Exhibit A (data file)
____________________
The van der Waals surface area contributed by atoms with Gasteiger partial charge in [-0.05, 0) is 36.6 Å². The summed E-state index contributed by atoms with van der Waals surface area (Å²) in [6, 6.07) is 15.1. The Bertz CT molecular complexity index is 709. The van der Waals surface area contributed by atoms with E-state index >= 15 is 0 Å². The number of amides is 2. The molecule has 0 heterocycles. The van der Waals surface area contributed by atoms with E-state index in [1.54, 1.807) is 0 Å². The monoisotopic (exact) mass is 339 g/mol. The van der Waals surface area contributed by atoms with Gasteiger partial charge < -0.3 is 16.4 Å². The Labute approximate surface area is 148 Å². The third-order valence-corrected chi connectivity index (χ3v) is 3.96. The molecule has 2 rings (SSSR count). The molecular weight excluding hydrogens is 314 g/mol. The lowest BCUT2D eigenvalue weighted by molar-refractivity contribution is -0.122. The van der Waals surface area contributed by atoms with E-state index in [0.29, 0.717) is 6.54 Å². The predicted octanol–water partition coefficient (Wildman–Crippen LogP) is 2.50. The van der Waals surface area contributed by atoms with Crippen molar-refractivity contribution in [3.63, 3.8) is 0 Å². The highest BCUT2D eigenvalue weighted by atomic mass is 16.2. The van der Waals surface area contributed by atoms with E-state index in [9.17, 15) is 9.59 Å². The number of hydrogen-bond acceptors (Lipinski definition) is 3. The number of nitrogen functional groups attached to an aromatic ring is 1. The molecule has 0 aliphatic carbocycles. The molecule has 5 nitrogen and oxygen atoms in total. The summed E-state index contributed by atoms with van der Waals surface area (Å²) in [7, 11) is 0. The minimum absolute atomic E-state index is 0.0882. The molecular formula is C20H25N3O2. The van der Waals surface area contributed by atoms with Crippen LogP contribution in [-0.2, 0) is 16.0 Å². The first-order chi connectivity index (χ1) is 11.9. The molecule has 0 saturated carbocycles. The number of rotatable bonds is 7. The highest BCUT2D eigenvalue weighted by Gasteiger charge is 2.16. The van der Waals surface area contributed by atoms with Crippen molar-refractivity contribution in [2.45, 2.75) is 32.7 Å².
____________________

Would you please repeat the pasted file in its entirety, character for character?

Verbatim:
The van der Waals surface area contributed by atoms with Gasteiger partial charge in [-0.05, 0) is 36.6 Å². The summed E-state index contributed by atoms with van der Waals surface area (Å²) in [6, 6.07) is 15.1. The Bertz CT molecular complexity index is 709. The van der Waals surface area contributed by atoms with E-state index >= 15 is 0 Å². The number of amides is 2. The molecule has 0 heterocycles. The van der Waals surface area contributed by atoms with E-state index in [1.54, 1.807) is 0 Å². The monoisotopic (exact) mass is 339 g/mol. The van der Waals surface area contributed by atoms with Gasteiger partial charge < -0.3 is 16.4 Å². The Labute approximate surface area is 148 Å². The third-order valence-corrected chi connectivity index (χ3v) is 3.96. The molecule has 2 rings (SSSR count). The molecular weight excluding hydrogens is 314 g/mol. The lowest BCUT2D eigenvalue weighted by molar-refractivity contribution is -0.122. The van der Waals surface area contributed by atoms with E-state index in [0.29, 0.717) is 6.54 Å². The predicted octanol–water partition coefficient (Wildman–Crippen LogP) is 2.50. The van der Waals surface area contributed by atoms with Crippen molar-refractivity contribution in [3.63, 3.8) is 0 Å². The highest BCUT2D eigenvalue weighted by atomic mass is 16.2. The van der Waals surface area contributed by atoms with E-state index in [9.17, 15) is 9.59 Å². The number of hydrogen-bond acceptors (Lipinski definition) is 3. The number of nitrogen functional groups attached to an aromatic ring is 1. The molecule has 0 aliphatic carbocycles. The molecule has 5 nitrogen and oxygen atoms in total. The summed E-state index contributed by atoms with van der Waals surface area (Å²) in [7, 11) is 0. The minimum absolute atomic E-state index is 0.0882. The molecular formula is C20H25N3O2. The van der Waals surface area contributed by atoms with Crippen LogP contribution in [-0.2, 0) is 16.0 Å². The first-order chi connectivity index (χ1) is 11.9. The molecule has 0 saturated carbocycles. The number of rotatable bonds is 7. The highest BCUT2D eigenvalue weighted by Gasteiger charge is 2.16. The van der Waals surface area contributed by atoms with Crippen molar-refractivity contribution in [2.45, 2.75) is 32.7 Å².